There is a lot I could tell you about editing, which I simplify by using Picmonkey for my outfit posts, although I do use Lightroom with the photos I take for the magazine I work for.  I find Picmonkey is faster when I am trying to push out a bunch of photos quickly for my blog and it is so easy to use. 
Other hints I can give you are to learn to be nimble on your feet, as you will do a lot of running, as you fire off your camera and rush to get in position, (although purchasing a remote here would be super handy!), perhaps learning how to do your makeup well would be a bonus (I also need to take this advice), and practising a few poses in the mirror, which you can remember to fall back on, so that you aren't left standing like a stunned mullet in the middle of the street....with your own camera trained on you....while people wonder what on earth it is that you are doing.....



  1. I have been waiting for this post! I think what I love most about your photos is that you use nature as one of your biggest props. Not to mention your lighting always seems to be on point. For now, the only natural light I have to work with is at about 1 PM when I'm on lunch. Those days when it's light until 9 PM couldn't come fast enough. I'd say my biggest struggle is the tripod game. I feel so silly and I really try to find spots where no one can see me. I need to get over it. haha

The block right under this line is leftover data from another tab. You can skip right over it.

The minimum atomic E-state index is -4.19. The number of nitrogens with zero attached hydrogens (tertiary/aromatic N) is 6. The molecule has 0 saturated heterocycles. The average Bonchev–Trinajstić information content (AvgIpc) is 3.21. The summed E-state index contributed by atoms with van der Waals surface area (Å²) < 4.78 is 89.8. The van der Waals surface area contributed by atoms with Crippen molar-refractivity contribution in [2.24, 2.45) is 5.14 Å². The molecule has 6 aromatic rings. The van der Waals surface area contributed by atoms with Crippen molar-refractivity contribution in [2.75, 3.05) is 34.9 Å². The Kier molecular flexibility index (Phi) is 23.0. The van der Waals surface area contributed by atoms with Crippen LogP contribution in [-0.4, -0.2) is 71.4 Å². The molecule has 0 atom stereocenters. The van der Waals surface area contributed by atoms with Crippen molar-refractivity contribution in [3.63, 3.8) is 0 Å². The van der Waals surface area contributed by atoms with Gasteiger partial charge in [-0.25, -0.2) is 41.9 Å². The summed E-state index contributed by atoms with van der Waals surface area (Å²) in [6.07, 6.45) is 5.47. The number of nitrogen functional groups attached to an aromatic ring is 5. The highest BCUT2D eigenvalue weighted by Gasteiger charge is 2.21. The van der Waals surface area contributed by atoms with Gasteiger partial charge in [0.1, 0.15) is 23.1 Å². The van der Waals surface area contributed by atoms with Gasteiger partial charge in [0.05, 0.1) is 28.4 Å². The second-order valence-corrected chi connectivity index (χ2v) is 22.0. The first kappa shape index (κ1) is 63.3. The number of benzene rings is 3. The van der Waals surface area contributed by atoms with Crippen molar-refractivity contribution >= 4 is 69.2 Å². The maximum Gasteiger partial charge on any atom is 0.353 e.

1. The lighting issue can be a problem, but I find that a bit of editing later can help soften photos if I have had no choice but to shoot in the middle of the day. I know...the tripod thing! It's a problem, but I get around that by shooting out in the middle of nowhere....I bonus of living in the country I guess. Often it's just the cows and sheep making faces at me....

  2. This post is very helpful esp. to those who are planning to start outfit posts. Happy Wednesday dear! :)

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  3. These are awesome photography tips, Amber! Sorry... "Ambah!" haha! I took art classes and a lot of what you mention also goes into prepping for a drawing/painting/work of art. You're right it is a lot of work! I use Picmonkey too, and love it for simple and (almost) effortless editing!
    You chose outstanding pieces from your previous outfit posts to share in this post. I loved having a little look back at your work, too!!

    Keep up the awesome photography and thank you for sharing your tips!
    Much Love,
    -Stephanie Eva

    1. Thank you! We need to see more of your art me thinks!! All my past outfit posts are under the banner heading 'Cowgirl Up' if you wanted a giggle at my earlier attempts of outfit shoots....

  4. Brilliant tips! I must remember to use some of them for my ootds when the weather gets warmer. x


    1. Thanks Bianca! Shooting outdoors is the best!

  5. Just found your blog, lovely photos :)

    Love from Kitty (http://cripplebaby.blogspot.ie)

    1. Thank you! And thank you for following along on GFC. Heading over to check out your blog now!

  6. Great tips!

    I love the photo of you with the bike and the flowers in your hair! :) It is hard trying to set up a photoshoot, but you did really good job.

    Daisy x